Archos 80 Titanium review
This 4:3 Android tablet has excellent build quality, but its battery life and performance are fairly average
Review Date: 12 Aug 2013
Price when reviewed: £130
Reviewed By: Katharine Byrne
Take one look at the Archos 80 Titanium's glossy white bezel and 4:3 display and it's obvious which tablet Archos is trying to emulate. This is the second 8in tablet we've seen that's tried to combine Android with an iPad Mini-like design, the other being Acer's Iconia A1.
The tough metal chassis certainly looks the high-end tablet part, and its smooth rounded corners are comfortable to hold. The front of the tablet is quite plain save for a small webcam in the corner, but there's a tiny home button that sits just above the volume rocker on the left hand side and you'll find a power button on top of the tablet alongside its various ports.
Sadly, the Micro USB port is only for transferring files rather than doubling up as a charger, so you need to use the included DC plug to charge the tablet. There's also a 3.5mm headphone jack, a mini-HDMI video output for connecting the tablet to an external display and a microSD card slot that supports cards up to 64GB. This will be welcome news to anyone who likes to store a lot of media files on their tablet, as the 80 Titanium only comes with 8GB of internal memory.
What really sets this tablet apart, though, is its 8in display. It has a 1,024x768 resolution, but rather than a traditional 16:9 aspect ratio, the 80 Titanium has a squarer 4:3 aspect ratio. This makes it less suitable for watching widescreen videos, but a 4:3 ratio gives you a larger physical screen so can make it easier to read text. A lot will depend on your personal preference, of course, but at least the IPS screen's wide viewing angles mean the screen is easy to see however you hold the tablet.
Unfortunately, though, the 80 Titanium's screen has some budget qualities. Colours were bright and relatively accurate, but they lacked warmth. The screen's contrast levels were also quite disappointing, as several darker areas of our high contrast images were simply black instead of showing shadow detail. The biggest disappointment, though, was the visible grain from the screen's coating. We ran into this problem on Acer's Iconia A1 as well, but here it was particularly obvious.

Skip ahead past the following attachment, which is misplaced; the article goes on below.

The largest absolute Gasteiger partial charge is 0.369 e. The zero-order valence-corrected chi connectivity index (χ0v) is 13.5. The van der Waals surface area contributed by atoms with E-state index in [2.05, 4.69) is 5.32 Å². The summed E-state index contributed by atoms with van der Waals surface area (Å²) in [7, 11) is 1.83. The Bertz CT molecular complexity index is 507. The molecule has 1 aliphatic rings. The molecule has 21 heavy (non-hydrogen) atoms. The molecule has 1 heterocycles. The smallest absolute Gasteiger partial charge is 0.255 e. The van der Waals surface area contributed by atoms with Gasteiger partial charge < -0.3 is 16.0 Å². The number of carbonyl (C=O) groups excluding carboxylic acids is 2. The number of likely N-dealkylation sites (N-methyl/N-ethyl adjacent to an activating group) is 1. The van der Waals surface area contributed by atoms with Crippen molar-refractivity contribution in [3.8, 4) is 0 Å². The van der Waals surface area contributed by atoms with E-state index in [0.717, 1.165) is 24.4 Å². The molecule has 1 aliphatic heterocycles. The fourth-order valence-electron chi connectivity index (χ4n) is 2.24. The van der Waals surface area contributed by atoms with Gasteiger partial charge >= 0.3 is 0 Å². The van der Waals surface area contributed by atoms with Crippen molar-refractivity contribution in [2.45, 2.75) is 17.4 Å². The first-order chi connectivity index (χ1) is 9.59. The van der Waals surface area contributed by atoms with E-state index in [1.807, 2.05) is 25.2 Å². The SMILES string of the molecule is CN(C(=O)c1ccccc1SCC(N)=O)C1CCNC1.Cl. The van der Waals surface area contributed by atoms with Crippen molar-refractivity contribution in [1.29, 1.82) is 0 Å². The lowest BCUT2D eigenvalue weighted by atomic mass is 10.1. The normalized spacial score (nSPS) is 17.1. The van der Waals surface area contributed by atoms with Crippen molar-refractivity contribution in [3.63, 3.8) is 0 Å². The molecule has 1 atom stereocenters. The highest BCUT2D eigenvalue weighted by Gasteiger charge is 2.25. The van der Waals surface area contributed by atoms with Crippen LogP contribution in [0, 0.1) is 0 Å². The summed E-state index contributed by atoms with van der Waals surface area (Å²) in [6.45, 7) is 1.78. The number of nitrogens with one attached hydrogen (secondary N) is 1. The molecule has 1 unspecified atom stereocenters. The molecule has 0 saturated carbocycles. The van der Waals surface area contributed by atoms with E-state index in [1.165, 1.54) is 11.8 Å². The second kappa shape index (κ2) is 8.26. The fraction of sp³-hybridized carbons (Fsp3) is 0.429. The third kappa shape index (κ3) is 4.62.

The 80 Titanium's rear 2-megapixel camera also showed all the hallmarks of a budget device, as images were muddy and blurred throughout. Buildings looked depressingly grey even in bright summer sunshine and skies became overexposed when the camera tried to focus on darker objects in the street. Our indoor shots were slightly better, but colours still looked inaccurate and washed out and the camera didn't cope well in lower lighting conditions. The camera's video quality was also poor. Moving objects shuffled across the screen instead of appearing smooth and lag-free, and there was little detail present even when our test room was brightly lit with artificial light.
Graphics are provided by a Mali-400MP chip, and we were pleased to see the tablet was able to run both our 3DMark graphics tests. We saw 2814 (21.2fps) in Ice Storm, which is a little behind other 8in tablets, but its score of 2206 (11.2fps) in IceStorm Extreme was far more impressive and outperformed the Iconia A1 by roughly 700 points. It's still a long way off from being a true gaming powerhouse, but you should be able to run 3D games on the 80 Titanium without too much trouble.
You'll have to keep an eye on the 80 Titanium's battery life, though, as it only lasted 6 hours and 11 minutes in our continuous video playback test with the screen set to half brightness. This is fairly average for a budget tablet, but playing games with the screen at maximum brightness will drain it far faster.
The 80 Titanium runs a fairly stock version of Android 4.1.1 instead of the latest Android 4.2, so you'll miss out on useful features such as multiple user account support. There is some mild customisation; much as on the Versus TouchTab 10.1, the settings and notification bar are located toward the bottom of the screen alongside the onscreen home, back and menu buttons instead of at the top of the display. The app tray is also in the top right corner, but we were pleased to see there were only a few extra pre-loaded apps. You get Archos' own music and video players and Archos Remote, which lets you use your phone as a remote control for your tablet once you've installed the Archos Remote Control app.
The Archos 80 Titanium is a good budget tablet with strong build quality, but when the more powerful Acer Iconia A1 is just £40 more, comes with the very latest Android 4.2 OS and has much better battery life, the 80 Titanium remains merely average rather than edging into Budget Buy territory.
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